Historically, the Western shipping companies (Norwegian, British, German, American, Greek and others) investigated various solutions to the hull cleaning problem since 1972, ending up in the very costly solution of taking the ships out to shipyards. Afterwards, the single brush method was utilized and the hull cleaning became more mechanical.
In 1975, due to heavy demand, there were many types of hydraulic and electrical hull cleaning 3-brush machines. The BRUSH-KARTTM soon became the undisputed leader of its category. The BRUSH-KARTTM machine needs only one diver and is proven throughout the years to be the most reliable and durable that can possibly be constructed; A DW 35,000 tonnage ship can be hull-cleaned in six hours with only two divers.
Soon after, all the major ports in the United States, Europe, Australia, the Middle East and the most important passageways such as Panama, Singapore, Gibraltar, the Canary Islands, Cape Town begun using these machines to save fuel and time.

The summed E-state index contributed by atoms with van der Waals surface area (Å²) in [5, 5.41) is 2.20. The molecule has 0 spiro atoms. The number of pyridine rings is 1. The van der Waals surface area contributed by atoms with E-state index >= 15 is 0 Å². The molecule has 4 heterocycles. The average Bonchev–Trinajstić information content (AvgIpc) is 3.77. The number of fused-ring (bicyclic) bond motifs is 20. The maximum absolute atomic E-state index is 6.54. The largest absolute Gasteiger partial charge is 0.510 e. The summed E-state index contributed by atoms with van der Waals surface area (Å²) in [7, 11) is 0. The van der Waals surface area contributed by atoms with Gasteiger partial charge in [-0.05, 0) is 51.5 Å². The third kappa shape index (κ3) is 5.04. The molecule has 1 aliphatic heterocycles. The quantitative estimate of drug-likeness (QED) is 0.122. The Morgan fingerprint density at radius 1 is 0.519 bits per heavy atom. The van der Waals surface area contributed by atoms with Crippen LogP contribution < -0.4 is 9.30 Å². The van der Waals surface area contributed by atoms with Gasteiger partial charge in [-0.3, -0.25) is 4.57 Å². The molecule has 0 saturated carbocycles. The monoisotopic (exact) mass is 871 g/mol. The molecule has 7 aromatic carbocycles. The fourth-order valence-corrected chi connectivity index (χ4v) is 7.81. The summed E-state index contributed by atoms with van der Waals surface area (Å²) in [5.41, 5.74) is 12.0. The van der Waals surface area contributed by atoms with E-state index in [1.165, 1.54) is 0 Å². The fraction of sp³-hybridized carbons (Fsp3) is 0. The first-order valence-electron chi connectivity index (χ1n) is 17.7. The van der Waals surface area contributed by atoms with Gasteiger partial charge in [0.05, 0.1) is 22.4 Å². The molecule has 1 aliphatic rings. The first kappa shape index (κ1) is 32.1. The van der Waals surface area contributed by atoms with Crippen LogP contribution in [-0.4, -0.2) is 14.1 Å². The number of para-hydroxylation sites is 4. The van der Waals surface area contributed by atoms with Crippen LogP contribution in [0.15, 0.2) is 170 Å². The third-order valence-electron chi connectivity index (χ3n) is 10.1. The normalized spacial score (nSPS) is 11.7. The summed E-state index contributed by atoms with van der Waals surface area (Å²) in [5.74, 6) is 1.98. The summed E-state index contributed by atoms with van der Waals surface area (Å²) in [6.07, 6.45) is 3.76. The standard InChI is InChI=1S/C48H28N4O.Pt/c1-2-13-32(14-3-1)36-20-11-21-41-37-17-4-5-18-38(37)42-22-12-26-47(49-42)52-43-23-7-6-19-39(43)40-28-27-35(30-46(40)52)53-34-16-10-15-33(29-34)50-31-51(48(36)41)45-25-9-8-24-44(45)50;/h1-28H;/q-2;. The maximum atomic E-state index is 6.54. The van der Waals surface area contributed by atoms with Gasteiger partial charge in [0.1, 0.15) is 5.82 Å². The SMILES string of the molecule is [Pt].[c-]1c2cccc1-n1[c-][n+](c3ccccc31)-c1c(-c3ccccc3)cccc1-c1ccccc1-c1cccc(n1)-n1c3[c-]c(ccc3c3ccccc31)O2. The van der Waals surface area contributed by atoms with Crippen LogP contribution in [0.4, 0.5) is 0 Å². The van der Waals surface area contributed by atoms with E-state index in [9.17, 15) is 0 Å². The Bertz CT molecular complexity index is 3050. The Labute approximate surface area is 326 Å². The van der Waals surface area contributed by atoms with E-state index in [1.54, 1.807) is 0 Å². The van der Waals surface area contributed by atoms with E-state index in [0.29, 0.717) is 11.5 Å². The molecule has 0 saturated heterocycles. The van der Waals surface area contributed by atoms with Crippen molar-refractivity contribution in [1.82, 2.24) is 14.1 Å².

Along the hull cleaning & propeller polishing services described here above, service stations around the world usually offer a range of related underwater husbandry services such as inspections through CCTV in lieu of dry-docking for the major Classification Societies, welding/cutting, replacement of anodes, plugging and other jobs. However, the emphasis on this report is placed mainly on the hull cleaning & propeller polishing part of the business because: a) it is the “bread and butter” part of the business that usually leads to the demand of the other related services, b) it offers the most interesting profit margins, and c) it requires the major capital commitment of a properly equipped station in the form of the described specialized equipment, most often financially inaccessible by small, local diving companies.